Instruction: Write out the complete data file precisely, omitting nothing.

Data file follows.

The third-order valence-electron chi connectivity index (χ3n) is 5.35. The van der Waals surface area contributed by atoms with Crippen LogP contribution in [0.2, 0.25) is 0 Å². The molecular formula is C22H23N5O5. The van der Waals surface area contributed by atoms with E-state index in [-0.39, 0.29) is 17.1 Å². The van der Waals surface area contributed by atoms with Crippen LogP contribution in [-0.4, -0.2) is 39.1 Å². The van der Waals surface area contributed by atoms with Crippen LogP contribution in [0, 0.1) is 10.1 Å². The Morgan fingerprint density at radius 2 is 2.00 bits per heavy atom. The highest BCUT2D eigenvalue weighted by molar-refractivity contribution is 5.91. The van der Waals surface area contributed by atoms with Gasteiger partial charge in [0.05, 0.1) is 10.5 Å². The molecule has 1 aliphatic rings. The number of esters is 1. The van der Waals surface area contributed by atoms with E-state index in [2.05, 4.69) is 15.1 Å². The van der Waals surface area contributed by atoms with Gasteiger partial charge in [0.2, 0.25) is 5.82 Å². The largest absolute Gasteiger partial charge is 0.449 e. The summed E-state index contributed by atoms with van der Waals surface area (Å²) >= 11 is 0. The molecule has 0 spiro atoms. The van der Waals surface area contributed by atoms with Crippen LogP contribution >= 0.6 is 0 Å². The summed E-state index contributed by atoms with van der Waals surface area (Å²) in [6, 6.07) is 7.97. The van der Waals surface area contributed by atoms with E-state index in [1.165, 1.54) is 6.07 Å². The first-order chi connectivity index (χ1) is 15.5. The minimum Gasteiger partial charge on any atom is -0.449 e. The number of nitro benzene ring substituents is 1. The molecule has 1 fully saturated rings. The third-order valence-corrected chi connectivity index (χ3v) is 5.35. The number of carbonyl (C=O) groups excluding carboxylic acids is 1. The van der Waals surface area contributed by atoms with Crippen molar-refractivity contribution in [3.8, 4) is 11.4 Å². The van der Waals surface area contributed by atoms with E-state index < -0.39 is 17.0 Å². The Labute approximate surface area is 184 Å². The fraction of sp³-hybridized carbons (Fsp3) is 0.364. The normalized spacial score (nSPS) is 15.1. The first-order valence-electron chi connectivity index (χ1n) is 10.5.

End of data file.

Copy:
The third-order valence-electron chi connectivity index (χ3n) is 5.35. The van der Waals surface area contributed by atoms with Crippen LogP contribution in [0.2, 0.25) is 0 Å². The molecular formula is C22H23N5O5. The van der Waals surface area contributed by atoms with E-state index in [-0.39, 0.29) is 17.1 Å². The van der Waals surface area contributed by atoms with Crippen LogP contribution in [-0.4, -0.2) is 39.1 Å². The van der Waals surface area contributed by atoms with Crippen LogP contribution in [0, 0.1) is 10.1 Å². The Morgan fingerprint density at radius 2 is 2.00 bits per heavy atom. The highest BCUT2D eigenvalue weighted by molar-refractivity contribution is 5.91. The van der Waals surface area contributed by atoms with Gasteiger partial charge in [0.05, 0.1) is 10.5 Å². The molecule has 1 aliphatic rings. The number of esters is 1. The van der Waals surface area contributed by atoms with E-state index in [2.05, 4.69) is 15.1 Å². The van der Waals surface area contributed by atoms with Gasteiger partial charge in [0.2, 0.25) is 5.82 Å². The largest absolute Gasteiger partial charge is 0.449 e. The summed E-state index contributed by atoms with van der Waals surface area (Å²) >= 11 is 0. The molecule has 0 spiro atoms. The van der Waals surface area contributed by atoms with Crippen LogP contribution >= 0.6 is 0 Å². The summed E-state index contributed by atoms with van der Waals surface area (Å²) in [6, 6.07) is 7.97. The van der Waals surface area contributed by atoms with E-state index in [1.165, 1.54) is 6.07 Å². The first-order chi connectivity index (χ1) is 15.5. The minimum Gasteiger partial charge on any atom is -0.449 e. The number of nitro benzene ring substituents is 1. The molecule has 1 fully saturated rings. The third-order valence-corrected chi connectivity index (χ3v) is 5.35. The number of carbonyl (C=O) groups excluding carboxylic acids is 1. The van der Waals surface area contributed by atoms with Crippen molar-refractivity contribution in [3.8, 4) is 11.4 Å². The van der Waals surface area contributed by atoms with E-state index < -0.39 is 17.0 Å². The Labute approximate surface area is 184 Å². The fraction of sp³-hybridized carbons (Fsp3) is 0.364. The normalized spacial score (nSPS) is 15.1. The first-order valence-electron chi connectivity index (χ1n) is 10.5.